Glossary of Terms

Aqueous humor

Fluid made in the ciliary body that provides nutrients for internal structures such as the lens and the cornea. If this fluid is made faster than it can leave the eye then the eye pressure increases leading to glaucoma.

Anterior Chamber

Fluid-filled space inside the eye between the iris and the innermost corneal surface.

Anterior Chamber Angle

Junction of the front surface of the iris and the back surface of the cornea, where aqueous fluid filters out of the eye.(see trabecular meshwork)

Brachytherapy

Brachytherapy is radiation treatment delivered by a small plaque sewn to the outside of the eye or sclera.

Choroid

The vascular layer of the eye lying between the retina and sclera. This layer furnishes nourishment to outer layers of the retina.

Ciliary Body

A ring of tissue inside the eye composed of ciliary muscle, which is involved in lens focusing and control of the intraocular pressure. There are also ciliary processes that produce aqueous.

Cornea

The transparent front segment of the eye that covers the iris, pupil and anterior chamber, and provides most of the eye’s optical power.

Glaucoma

Damage to the optic nerve often due to increased pressure in the eye.

Iris

Colored tissue lying behind the cornea that gives color to the eye (e.g., blue eyes, brown eyes) and controls the amount of light entering the eye by varying size of the black pupillary opening.

Laser Photocoagulation

This procedure is done by the delivery of a critically focused beam of laser light to the interior of the eye by a fiber optic light source. This procedure is done wherein the blood vessels are cauterized by the heat from a fine-point laser beam of light.

Lens

Transparent, intraocular tissue that helps bring rays of light to focus on the retina. A cataract is a lens that has become cloudy or opaque.

Macula

The centralized area of the retina responsible for acute central vision necessary for reading and detail work.

Optic Nerve

The primary sensory nerve of the eye. It carries impulses for sight from the retina to the brain.

Photodynamic Therapy

Photodynamic Therapy is the process of blood coagulation in the retina through medicine given intravenously and then followed up at specific times with laser light activation.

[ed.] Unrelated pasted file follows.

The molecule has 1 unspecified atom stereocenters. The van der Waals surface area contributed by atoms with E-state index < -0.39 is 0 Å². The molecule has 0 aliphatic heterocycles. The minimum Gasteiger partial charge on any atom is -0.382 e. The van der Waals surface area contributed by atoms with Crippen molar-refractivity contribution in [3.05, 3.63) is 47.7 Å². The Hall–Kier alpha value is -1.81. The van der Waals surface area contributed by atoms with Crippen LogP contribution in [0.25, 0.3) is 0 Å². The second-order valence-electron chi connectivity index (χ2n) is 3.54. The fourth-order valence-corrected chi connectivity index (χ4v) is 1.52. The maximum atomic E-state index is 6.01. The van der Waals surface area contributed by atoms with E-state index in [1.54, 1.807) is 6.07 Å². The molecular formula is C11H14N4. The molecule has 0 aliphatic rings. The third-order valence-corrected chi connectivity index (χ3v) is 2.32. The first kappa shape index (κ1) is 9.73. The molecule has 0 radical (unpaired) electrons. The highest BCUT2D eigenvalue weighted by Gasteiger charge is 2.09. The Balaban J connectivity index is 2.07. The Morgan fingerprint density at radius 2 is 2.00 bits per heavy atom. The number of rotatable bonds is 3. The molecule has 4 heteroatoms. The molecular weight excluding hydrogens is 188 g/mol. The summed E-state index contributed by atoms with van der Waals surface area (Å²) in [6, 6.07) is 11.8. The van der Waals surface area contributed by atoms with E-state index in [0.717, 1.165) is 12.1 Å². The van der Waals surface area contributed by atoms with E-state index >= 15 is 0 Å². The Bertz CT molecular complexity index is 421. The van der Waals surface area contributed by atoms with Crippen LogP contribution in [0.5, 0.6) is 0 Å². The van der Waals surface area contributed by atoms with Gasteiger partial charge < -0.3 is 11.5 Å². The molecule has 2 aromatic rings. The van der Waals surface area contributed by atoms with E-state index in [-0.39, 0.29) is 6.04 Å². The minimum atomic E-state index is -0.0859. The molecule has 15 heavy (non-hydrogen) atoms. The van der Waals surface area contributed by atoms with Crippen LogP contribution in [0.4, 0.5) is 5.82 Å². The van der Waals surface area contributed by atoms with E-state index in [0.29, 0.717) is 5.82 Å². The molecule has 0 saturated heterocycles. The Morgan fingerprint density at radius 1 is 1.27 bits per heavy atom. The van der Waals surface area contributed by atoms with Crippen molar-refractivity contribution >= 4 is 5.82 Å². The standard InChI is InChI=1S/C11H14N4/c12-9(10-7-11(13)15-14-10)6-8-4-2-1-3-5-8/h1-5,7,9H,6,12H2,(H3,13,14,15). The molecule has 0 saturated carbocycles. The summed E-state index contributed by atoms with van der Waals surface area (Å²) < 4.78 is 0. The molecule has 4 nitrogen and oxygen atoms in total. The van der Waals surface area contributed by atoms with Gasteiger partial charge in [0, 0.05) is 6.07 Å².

Pupil

A black circular opening in the center of the iris that regulates the amount of light that enters the eye.

Retina

The part of the eye that converts images from the eye’s optical system into electrical impulses sent along the optic nerve for transmission to the brain. The retina lines the rear two-thirds of the eye and consists of layers that include rods and cones. This part of the eye can be compared to film in a camera.

Rubeotic glaucoma

High pressure in the eye due to blockage of the trabecular meshwork by abnormal blood vessels usually doe to diabetes or vein occlusion.

Sclera

The white protective outer layer of the eye.

Scleral Buckle

Scleral buckle is a surgical procedure used to repair retinal detachment or other retinal pathology.

Trabecular meshwork

The area in the anterior chamber angle through which the fluid (aqueous humor) leaves the eye. This area is critical in the treatment of glaucoma.

TTT Laser

Transpupillary Thermotherapy (TTT) is a procedure in which a low dose of infrared light is used to treat abnormal blood vessels usually due to age related macular degeneration.

Vitrasert

Vitrasert implant is a pellet of ganciclovir, an antiviral medicine, which is inserted into the eye during surgery.

Vitrectomy

Vitrectomy is a surgical procedure that removes the vitreous humor, a clear gelatinous substance, from the eyeball. This is done to remove blood or scar tissue or repair retinal detachment.

Vitreous (vitreous humor)

Transparent, colorless, gelatinous material that fills the rear two-thirds of the interior of the eyeball, between the lens and the retina.

Zonules

Fibers that suspend the lens from the ciliary body and hold it in position.